Knitting Notes


Pattern: Constellate by Hunter Hammersen
Yarn: Dun Roving Yarns Frolicking Feet in the Rock Creek colorway
Needles: Size 3 circs and DPNS

This was a fun pattern – just challenging enough to keep things interesting, and it knits up to a nice, chunky fabric.    We’ll see how it does against our current cold snap.

The yarn’s nice, very pleasant to work with, and I really like this color scheme.

Kingfisher – Patricia A. McKillip

f4411df9c26de9d596f59686c774141414d6741This story is set in a kingdom with such modern devices as cars and cellphones, but where magic is alive, and religion is still very much a force in the kingdom.

Pierce is a young man who grew up in Cape Misbegotten – far from the capital of Severluna. He’s always known his mother was a sorceress, but when several knights stumble onto the Cape, he learns that she fled there away from his father, who is himself a knight, and that she left his brother behind. He sets out to find them.

Along the way, he stops at Chimera Bay, where a ritual is enacted every night at the Kingfisher Inn, but it’s clear that something is not right there. Carrie is one of the townsfolk working at the Inn, and she’s trying to figure out what’s wrong in the bay.

And finally, Prince Diamon, the illegitimate son of the king, has finally learned about his mother, at the same time that he’s fallen in love, and these women will play an important role in the action of the story.

This book is all about how the stories of these three people intersect – it’s hard to map out quickly. It’s very typical McKillip, where she throws you right into the middle of a story, and wraps it up neatly for you by the end.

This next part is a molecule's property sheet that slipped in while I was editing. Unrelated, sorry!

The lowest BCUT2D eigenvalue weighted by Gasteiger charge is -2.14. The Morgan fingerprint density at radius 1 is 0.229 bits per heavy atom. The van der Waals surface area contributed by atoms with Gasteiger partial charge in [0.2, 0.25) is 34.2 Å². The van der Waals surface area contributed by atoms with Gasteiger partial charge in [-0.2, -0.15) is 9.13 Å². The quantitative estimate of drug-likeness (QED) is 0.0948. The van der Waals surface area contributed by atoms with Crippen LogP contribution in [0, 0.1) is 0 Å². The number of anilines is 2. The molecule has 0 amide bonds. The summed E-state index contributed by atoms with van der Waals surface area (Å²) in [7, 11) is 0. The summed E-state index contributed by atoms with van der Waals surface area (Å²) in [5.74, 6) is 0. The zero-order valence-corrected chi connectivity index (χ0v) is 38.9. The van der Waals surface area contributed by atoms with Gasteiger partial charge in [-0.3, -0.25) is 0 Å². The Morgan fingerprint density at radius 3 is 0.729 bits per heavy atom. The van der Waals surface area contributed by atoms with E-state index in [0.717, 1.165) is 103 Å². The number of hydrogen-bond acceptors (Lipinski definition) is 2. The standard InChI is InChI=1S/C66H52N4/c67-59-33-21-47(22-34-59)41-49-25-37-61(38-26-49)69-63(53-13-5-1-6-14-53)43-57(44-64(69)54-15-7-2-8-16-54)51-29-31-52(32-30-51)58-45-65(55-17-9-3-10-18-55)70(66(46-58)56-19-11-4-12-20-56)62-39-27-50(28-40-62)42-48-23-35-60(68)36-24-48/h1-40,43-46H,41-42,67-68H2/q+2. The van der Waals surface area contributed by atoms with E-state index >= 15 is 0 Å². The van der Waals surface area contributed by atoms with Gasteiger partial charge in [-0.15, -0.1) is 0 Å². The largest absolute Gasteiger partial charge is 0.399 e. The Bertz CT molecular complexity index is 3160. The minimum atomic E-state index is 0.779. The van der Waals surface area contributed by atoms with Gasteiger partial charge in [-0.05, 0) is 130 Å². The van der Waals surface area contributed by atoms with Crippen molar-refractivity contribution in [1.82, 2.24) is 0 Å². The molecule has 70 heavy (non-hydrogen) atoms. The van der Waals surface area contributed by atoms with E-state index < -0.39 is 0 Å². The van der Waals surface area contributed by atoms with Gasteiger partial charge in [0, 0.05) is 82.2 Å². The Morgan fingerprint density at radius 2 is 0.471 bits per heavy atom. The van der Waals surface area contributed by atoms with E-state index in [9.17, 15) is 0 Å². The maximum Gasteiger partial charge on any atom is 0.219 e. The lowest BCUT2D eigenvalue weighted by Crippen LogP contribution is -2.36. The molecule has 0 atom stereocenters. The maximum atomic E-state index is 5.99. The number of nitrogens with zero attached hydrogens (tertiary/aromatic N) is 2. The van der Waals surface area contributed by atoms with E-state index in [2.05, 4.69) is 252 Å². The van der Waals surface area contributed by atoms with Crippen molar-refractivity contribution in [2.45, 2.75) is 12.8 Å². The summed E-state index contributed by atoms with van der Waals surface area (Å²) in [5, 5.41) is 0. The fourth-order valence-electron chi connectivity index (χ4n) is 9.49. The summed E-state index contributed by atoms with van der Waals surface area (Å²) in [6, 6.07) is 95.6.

Knitting Notes


Here’s another hat (it’s currently -5 out, and has been like that for several days, and promises to be for several more – I have cold on the mind).     The pattern is Oh Brother by Fran Carle, and I’m using the Berry Farm Heritage Alpaca I picked up at Garlic Fest this year.    It’s been a joy to work with- so silky!

Faro’s Daughter – Georgette Heyer

d6f8246d2c73b0259385a625a67434f414f4141Lord Maplethorpe is just about to reach his majority when his mother pays his older cousin, Max Ravenscar, a visit. It seems Maplethorpe has become completely enamored with a girl at one of the gaming houses, and means to marry her. Ravenscar is himself a noted gamesman, so quickly heads over to get a lay of the land.

Deb Grantham lives with her aunt, Lady Bellingham, who has gotten in a bit over her head trying to make ends meet. Their gaming house is a little less genteel than originally planned, but with a mortgage hanging over their heads, they have little choice but to continue on. When Ravenscar attempts to bribe Deb to leave Lord Maplethorpe alone, she’s so offended she vows to marry Maplethorpe just to annoy Ravenscar.

I wasn’t a huge fan of this book. Neither of the protagonists were actually particularly likeable, and their schemes were just ridiculously far-fetched. I did make to the end – there was just enough fun there to make me wonder how it would ultimately work out.